Mary Tyler Moore’s legend was made in television, where an inordinate amount of luck and a whole lot of talent scored her iconic roles in two of the best sitcoms of all time. In The Dick Van Dyke Show, her portrayal of Laura Petrie (wife to Van Dyke’s Rob) made her America’s Sweetheart. And her role as Mary Richards in her self-named The Mary Tyler Moore Show made her a feminist icon. Mary Tyler Moore also made and impact in the world of film as well. Moore died today at the age of 80, after losing a long battle with Type 1 diabetes and various illnesses it brought on.
Early in her career, Moore made her film debut in an uncredited role as a dance hall girl in 1958’s Rowan and Martin western farce, Once Upon a Horse… before moving onto guest appearances on TV shows. She made her credited film debut in 1961’s X-15 , a historical drama about the then-advanced airplane that opened the same year she started on The Dick Van Dyke Show.
When that series ended in 1966, she returned to the world of film under exclusive contract with Universal Studios. She made four films while under contract, most notably 1967’s Thoroughly Modern Millie and Elvis Presley’s last non-concert film, 1969’s Change of Habit, before returning to television with her self-named show.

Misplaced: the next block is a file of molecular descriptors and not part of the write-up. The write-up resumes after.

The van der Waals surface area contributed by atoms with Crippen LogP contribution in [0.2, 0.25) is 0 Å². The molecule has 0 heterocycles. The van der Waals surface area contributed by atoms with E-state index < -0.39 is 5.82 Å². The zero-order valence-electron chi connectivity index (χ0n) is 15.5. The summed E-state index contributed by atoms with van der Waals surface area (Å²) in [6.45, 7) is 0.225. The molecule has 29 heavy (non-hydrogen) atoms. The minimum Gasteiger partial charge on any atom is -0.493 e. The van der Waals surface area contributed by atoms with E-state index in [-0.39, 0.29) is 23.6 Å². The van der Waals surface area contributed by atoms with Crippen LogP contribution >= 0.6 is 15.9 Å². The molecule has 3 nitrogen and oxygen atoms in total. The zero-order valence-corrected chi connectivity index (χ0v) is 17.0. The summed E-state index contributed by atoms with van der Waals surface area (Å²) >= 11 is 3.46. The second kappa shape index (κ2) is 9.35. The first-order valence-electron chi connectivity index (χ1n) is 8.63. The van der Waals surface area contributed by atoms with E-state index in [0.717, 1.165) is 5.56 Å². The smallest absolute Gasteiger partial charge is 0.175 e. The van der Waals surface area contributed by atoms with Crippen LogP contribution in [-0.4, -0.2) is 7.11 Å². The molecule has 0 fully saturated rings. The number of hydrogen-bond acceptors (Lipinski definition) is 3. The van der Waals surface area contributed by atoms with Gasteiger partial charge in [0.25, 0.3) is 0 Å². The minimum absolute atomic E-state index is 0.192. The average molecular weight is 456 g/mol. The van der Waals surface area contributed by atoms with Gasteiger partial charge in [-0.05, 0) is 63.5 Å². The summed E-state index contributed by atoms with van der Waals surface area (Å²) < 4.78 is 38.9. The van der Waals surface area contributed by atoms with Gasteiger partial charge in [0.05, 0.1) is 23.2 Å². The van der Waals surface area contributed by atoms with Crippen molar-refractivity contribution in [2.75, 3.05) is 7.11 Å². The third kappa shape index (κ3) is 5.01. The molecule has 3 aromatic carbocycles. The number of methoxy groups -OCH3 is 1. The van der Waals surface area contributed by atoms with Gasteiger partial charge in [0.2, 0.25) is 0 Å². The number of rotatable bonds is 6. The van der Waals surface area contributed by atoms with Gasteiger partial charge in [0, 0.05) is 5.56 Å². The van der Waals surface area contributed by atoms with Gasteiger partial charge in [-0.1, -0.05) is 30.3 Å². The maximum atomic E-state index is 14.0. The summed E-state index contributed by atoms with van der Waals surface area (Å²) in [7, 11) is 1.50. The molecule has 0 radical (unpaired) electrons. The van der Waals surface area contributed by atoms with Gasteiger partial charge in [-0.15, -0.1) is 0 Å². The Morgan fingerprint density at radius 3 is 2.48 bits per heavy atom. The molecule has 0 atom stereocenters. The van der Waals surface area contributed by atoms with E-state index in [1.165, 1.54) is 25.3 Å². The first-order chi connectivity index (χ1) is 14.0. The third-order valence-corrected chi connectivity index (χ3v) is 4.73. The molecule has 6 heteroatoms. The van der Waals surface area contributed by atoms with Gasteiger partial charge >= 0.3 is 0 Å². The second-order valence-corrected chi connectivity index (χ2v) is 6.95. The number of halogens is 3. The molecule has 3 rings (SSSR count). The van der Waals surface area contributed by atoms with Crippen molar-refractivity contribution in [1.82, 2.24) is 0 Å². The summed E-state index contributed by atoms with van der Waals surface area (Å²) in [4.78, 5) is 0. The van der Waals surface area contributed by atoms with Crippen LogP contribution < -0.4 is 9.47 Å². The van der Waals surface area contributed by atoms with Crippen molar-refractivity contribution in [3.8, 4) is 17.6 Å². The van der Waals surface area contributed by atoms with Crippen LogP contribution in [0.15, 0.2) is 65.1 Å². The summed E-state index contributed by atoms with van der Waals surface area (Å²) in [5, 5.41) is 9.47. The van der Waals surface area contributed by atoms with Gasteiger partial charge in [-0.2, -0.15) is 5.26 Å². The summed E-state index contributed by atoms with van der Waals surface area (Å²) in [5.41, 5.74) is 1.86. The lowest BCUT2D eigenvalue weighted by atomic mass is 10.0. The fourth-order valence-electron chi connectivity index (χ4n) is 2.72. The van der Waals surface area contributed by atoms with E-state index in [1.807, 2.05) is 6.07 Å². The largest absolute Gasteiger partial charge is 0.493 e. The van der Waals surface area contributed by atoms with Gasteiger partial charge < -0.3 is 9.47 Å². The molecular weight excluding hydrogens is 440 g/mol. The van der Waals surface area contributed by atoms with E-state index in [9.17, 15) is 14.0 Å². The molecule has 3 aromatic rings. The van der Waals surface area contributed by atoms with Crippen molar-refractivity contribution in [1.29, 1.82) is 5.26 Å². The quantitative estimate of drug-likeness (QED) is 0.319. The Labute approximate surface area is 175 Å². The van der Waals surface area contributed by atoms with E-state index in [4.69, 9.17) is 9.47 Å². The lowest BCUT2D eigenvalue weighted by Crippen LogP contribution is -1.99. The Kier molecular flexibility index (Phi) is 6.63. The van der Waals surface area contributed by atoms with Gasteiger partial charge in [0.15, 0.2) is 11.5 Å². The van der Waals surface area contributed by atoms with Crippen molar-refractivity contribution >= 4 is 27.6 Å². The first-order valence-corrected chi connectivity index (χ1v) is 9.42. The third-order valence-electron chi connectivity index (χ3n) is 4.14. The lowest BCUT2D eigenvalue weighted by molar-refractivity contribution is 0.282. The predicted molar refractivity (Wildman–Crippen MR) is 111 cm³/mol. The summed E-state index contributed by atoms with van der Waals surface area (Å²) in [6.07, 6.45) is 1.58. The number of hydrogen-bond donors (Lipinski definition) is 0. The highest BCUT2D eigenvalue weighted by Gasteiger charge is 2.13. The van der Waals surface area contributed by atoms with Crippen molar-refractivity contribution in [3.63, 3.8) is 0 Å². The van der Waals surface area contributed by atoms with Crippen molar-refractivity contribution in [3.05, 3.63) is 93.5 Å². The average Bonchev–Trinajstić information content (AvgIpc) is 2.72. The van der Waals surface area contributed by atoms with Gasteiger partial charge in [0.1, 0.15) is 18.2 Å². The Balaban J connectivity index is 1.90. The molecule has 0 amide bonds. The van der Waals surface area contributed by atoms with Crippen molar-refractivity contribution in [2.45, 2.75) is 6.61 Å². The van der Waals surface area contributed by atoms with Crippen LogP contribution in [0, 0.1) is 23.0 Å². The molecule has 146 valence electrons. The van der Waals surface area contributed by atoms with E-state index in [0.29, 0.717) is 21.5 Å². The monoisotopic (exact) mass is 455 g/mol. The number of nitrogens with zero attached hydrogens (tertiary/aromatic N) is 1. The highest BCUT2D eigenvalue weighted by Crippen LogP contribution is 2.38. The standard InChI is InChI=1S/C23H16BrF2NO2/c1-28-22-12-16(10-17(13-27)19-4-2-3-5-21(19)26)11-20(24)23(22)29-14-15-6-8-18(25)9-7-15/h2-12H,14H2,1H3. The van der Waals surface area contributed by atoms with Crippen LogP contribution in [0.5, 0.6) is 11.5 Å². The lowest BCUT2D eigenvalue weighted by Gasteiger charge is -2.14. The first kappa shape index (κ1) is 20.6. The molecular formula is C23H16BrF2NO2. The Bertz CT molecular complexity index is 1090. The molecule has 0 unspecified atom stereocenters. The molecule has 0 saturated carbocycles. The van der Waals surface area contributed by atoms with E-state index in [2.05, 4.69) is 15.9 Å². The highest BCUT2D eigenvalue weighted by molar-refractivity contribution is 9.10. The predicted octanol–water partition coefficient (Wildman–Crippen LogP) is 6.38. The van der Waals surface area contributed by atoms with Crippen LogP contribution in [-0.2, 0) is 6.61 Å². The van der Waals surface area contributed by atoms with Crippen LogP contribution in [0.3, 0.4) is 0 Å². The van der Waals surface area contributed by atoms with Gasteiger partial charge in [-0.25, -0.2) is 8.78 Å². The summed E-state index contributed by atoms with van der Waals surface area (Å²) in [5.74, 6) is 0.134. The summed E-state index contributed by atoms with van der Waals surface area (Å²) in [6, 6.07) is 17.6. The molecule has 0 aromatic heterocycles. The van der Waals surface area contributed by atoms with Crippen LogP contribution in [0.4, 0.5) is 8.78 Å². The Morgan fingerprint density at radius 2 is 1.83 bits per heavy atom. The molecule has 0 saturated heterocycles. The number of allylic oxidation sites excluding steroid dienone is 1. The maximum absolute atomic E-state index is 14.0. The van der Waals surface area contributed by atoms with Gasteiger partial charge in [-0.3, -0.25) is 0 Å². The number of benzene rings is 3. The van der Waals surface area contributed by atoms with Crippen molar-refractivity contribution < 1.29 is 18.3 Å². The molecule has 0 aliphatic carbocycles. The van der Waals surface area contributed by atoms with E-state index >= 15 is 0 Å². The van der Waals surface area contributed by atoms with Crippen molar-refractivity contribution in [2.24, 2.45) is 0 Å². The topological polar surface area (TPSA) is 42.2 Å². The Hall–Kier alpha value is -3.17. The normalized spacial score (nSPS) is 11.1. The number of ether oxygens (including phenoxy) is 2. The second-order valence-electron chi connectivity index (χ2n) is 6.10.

It would eleven years before Mary Tyler Moore made another film, but that film would go on to define her film legacy. She was cast against type as Beth, a woman who finds the wrong way to deal with one sons death and another’s suicide attempt in Robert Redford’s 1980 film Ordinary People. The film would garner six Oscar nominations, including one for Moore as Best Actress. She was beat out for the award by Sissy Spacek for Coal Miner’s Daughter.
The Oscar nomination gave her film career a slight boost, as she made the two dramas–Six Weeks and Just Between Friends before going back to work on television in the mid-1980s.
Another role in the 1996 David O. Russell comedy Flirting With Disaster playing Ben Stiller’s adoptive mother led to more film roles in Keys To Tulsa, Labor Pains, and Cheats. Her final film was 2009’s Against the Current.